3 Apr 2014 (Thu)
This webcast will be available until 2 Apr 2015
The agreement reached at the World Trade Organisation's ("WTO") 9th Ministerial Conference in Bali in December 2013, the so called "Bali Accord", put non-tariff barriers and trade facilitation back on the radar screen and agenda of many businesses. A 2013 PwC survey indicated that for customs and trade professionals in companies, enhancing supply chain efficiency is their number one priority, much more so than reducing customs duty costs. According to the report "Enabling Trade Valuing Growth Opportunities" published by the 2013 World Economic Forum, "Reducing Supply Chain barriers could increase GDP 6 times more than merely eliminating tariffs".
Recognising that the biggest barriers to cross-border trade in goods is delays at the border, the Bali Accord aims to enhance international trade by providing greater consistency and transparency in customs and border procedures. One of the items agreed in the Bali Accord to facilitate customs and border clearance is the recognition and expansion of trade facilitation measures under Authorised Economic Operator ("AEO") Programmes, by whatever name they may be known in a particular country. Seeing the importance of removing cross-border red tape measures, some countries have even been proactively seeking mutual recognition of AEO Programmes with their largest trading counterparts ahead of the Bali Accord.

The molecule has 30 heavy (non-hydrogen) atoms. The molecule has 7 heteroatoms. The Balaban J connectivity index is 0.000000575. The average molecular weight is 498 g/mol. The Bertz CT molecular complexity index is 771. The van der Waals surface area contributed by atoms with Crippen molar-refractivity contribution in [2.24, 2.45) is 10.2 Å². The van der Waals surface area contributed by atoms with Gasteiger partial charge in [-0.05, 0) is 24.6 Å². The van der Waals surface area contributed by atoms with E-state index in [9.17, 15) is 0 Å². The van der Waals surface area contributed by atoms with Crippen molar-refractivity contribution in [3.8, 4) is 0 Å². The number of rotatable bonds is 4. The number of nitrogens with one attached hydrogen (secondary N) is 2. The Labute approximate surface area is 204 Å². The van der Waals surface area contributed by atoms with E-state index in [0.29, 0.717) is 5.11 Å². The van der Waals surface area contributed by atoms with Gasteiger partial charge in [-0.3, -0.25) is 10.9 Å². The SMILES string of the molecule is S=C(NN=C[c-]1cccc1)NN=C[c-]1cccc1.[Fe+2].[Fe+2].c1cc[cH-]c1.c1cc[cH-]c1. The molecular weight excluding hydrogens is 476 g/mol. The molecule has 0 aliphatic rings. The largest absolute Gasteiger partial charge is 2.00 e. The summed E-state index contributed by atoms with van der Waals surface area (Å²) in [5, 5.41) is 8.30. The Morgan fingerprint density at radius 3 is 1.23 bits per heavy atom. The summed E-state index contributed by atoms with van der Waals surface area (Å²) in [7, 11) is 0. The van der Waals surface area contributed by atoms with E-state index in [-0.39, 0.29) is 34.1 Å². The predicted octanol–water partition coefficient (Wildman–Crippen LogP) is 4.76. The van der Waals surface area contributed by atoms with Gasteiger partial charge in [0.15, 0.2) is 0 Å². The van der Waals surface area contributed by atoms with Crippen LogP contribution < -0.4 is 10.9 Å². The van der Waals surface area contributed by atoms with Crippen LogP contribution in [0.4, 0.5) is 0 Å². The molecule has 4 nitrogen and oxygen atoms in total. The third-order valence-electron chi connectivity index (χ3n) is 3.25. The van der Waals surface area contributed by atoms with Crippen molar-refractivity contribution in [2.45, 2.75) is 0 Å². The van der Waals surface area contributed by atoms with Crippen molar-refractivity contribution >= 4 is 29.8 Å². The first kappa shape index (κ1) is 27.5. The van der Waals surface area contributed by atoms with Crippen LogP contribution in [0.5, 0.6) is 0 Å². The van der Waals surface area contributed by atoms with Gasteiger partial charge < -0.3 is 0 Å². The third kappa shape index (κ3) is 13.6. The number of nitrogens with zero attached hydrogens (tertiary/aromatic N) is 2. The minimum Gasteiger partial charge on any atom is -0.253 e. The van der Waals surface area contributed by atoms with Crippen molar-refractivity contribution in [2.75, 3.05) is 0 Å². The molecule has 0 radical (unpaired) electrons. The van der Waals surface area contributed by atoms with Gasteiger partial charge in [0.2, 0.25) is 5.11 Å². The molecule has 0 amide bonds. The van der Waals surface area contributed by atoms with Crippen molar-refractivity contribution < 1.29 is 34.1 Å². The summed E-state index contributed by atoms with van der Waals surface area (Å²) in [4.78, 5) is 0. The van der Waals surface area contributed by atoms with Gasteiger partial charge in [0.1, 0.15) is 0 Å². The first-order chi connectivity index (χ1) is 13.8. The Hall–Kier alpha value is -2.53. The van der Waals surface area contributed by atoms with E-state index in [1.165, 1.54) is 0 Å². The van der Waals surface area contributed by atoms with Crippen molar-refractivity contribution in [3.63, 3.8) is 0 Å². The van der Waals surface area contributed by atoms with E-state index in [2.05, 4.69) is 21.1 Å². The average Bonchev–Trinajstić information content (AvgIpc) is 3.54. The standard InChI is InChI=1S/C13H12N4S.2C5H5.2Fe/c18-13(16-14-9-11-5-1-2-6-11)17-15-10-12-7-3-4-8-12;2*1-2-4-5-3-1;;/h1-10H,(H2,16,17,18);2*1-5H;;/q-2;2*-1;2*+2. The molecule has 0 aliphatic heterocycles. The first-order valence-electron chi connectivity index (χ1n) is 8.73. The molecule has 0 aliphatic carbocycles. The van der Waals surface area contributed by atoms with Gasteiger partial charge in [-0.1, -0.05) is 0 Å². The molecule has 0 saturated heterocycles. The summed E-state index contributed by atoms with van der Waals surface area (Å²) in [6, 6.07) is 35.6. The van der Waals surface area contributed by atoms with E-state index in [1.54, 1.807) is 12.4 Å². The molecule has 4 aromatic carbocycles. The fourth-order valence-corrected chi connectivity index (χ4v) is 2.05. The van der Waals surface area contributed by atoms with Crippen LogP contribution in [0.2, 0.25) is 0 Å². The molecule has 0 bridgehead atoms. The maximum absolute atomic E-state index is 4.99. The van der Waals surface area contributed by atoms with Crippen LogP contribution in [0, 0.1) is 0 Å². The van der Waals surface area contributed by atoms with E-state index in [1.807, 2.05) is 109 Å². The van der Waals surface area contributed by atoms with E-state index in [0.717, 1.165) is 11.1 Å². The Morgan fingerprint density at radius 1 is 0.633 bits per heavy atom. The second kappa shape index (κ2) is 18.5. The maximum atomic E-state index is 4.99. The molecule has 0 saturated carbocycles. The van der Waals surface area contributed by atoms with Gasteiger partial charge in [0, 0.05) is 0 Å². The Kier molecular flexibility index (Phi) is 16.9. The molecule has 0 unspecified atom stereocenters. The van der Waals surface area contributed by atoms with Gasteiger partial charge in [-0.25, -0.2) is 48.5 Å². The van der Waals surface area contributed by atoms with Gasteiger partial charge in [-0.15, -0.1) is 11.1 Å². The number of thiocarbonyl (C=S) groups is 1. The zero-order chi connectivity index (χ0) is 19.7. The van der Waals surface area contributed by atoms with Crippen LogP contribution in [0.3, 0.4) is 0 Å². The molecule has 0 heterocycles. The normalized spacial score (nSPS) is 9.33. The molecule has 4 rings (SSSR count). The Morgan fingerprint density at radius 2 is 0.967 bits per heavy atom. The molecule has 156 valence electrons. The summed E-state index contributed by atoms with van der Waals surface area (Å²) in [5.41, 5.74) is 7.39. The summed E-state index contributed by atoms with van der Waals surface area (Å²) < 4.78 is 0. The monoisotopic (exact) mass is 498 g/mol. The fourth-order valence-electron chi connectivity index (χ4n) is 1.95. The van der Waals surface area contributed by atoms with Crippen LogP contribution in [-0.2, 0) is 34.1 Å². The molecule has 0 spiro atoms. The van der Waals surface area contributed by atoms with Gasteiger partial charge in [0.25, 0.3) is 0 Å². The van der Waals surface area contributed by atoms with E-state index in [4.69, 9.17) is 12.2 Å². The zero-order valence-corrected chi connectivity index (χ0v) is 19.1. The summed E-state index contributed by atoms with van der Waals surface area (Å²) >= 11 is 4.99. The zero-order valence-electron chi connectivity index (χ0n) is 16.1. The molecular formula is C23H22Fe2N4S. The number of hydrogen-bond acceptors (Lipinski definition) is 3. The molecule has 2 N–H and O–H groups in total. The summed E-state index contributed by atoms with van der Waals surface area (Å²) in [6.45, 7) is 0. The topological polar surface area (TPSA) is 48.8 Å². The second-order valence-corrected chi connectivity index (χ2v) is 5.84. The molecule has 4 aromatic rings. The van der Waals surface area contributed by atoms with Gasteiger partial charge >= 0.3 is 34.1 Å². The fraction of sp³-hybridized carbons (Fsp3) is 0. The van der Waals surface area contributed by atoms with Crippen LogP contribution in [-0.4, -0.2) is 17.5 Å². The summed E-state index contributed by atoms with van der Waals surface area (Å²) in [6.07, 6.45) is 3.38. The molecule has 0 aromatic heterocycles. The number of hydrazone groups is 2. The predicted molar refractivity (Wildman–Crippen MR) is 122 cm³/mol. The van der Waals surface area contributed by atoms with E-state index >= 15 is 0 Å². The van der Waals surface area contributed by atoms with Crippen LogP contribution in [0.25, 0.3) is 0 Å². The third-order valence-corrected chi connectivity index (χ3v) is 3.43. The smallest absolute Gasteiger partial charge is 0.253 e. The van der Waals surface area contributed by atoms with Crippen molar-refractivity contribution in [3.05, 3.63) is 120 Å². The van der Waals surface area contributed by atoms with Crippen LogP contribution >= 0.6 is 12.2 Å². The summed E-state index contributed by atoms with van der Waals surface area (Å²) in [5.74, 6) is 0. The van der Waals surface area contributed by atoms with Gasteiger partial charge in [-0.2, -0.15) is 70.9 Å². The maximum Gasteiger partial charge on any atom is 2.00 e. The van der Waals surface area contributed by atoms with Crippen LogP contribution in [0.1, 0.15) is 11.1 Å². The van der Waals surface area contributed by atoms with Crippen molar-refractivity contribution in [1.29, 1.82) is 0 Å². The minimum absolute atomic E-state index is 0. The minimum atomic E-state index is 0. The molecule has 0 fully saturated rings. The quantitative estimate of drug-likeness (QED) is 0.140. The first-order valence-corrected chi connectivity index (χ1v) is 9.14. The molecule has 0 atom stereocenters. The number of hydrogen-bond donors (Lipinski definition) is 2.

Our webcast looked at existing and developing trade facilitation options around Asia, and what the Bali Accord explicitly or implicitly may mean for their current implementation and future enhancements. We also assessed how a company make best use of these options, and how to measure their benefit. After all, maintaining a competitive advantage over others in cross -border trade in goods in the future will likely be conditional on the effective use of them.
This is a 1 hour webcast including live Q&A session.Webcast link:http://event.on24.com/eventRegistration/prereg/register.jsp?
||Frank Debets, Partner, PwC Singapore|
Derek Lee, Partner, PwC Hong Kong
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